"Well," he said, trying to sound truthful and honest, "it's a pretty instrument but not substantial. Nothing really incredible." Then, hurriedly, like he wanted her off the subject, "Let's try Grieg's Concerto again, shall we?" Lyra Angelica rested her hands on the keys, but for once her fingers were still. There was no spark within her that compelled her to play, no fire, no need, no desire.

Softly, apologetically, she said, "I'm sorry," and stood up, leaving the dumb-struck teacher behind. Her thumb and middle finger began to dance instead, and they plucked at the air, gently stirring it, letting the silent music glide from her fingertips. She smiled – a slow, gentle smile that seemed to fill the whole world with radiance.

The music school had one harp, one single harp. It was about twice Lyra Angelica's size, and she needed to sit on a tall stool in order to play it fully. But it was worth it. Her teacher, a stooped old man with little in his life save for music, loved her and the music she created. He could sense something special about her, could sense a touch of magic in her hands and in her heart.

"Lyra Angelica," he said the first time he met her, after catching her playing the harp without permission. She'd entered the room and had begun to pluck at the string at random, marveling at the beautiful sound they emitted. "Your name… Lyra Angelica?" She nodded. The old man's wrinkled face didn't move as he watched her. "Play something else," he ordered, and so she did. She tried to mimic piano pieces, and found that though her fingers stumbled more often here than they did on the piano, the result was more beautiful, more passionate, and more emotional. The old man approached her, and said in a serious voice, "You're blessed. You're blessed with a talent I can only dream of. Your name is proof enough."

Not understanding, Lyra Angelica asked timidly, "What do you mean?" The old man walked over to a cabinet and opened it. After a few moments of rummaging through its contents, he emerged with a music book. The title, in bold black letters against the yellowing paper, read Lyra Angelica – Harp Concerto, by William Alwyn.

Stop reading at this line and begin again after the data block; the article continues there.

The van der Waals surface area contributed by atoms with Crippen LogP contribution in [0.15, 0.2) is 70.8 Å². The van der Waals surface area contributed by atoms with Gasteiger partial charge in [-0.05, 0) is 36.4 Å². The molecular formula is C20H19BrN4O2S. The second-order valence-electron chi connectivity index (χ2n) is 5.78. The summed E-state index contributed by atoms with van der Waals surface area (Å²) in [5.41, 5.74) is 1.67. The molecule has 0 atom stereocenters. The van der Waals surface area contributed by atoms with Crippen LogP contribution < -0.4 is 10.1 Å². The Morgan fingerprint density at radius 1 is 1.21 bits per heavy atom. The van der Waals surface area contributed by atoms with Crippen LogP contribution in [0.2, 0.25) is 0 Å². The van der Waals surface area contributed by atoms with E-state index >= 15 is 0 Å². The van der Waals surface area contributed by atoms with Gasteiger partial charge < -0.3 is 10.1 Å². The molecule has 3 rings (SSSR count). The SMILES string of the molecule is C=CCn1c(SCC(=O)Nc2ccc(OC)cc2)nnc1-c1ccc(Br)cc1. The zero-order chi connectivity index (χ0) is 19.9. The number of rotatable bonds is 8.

And then she understood.

Her hands accepted the sheet music willingly, as well as a fingering chart. Within a month she convinced her parents to lease a harp, and though they protested, they finally consented. They wanted to do anything for their young prodigal daughter, and if it meant buying a harp, then it meant buying a harp. Prodigies must be encouraged.

On morning, something changed. Lyra Angelica awoke, and, as was her routine, said quietly, "Lyra Angelica. Wake up." She pulled her hair back away from her face with quivering fingers, and then, almost like a whisper, someone answered.

It wasn't with words. It wasn't with formed sentences leaving a structured mouth. It was with a soft, gentle twirl on the harp's strings. Frozen to her spot (who dared touch her harp, for it was the most illegal of things?), Lyra Angelica listened to the sweet sounds of the harp, horrified that someone else could make the music sound as good as hers. Finally, gathering the courage to confront the villain, she marched over to the music room, and stopped dead in the doorway.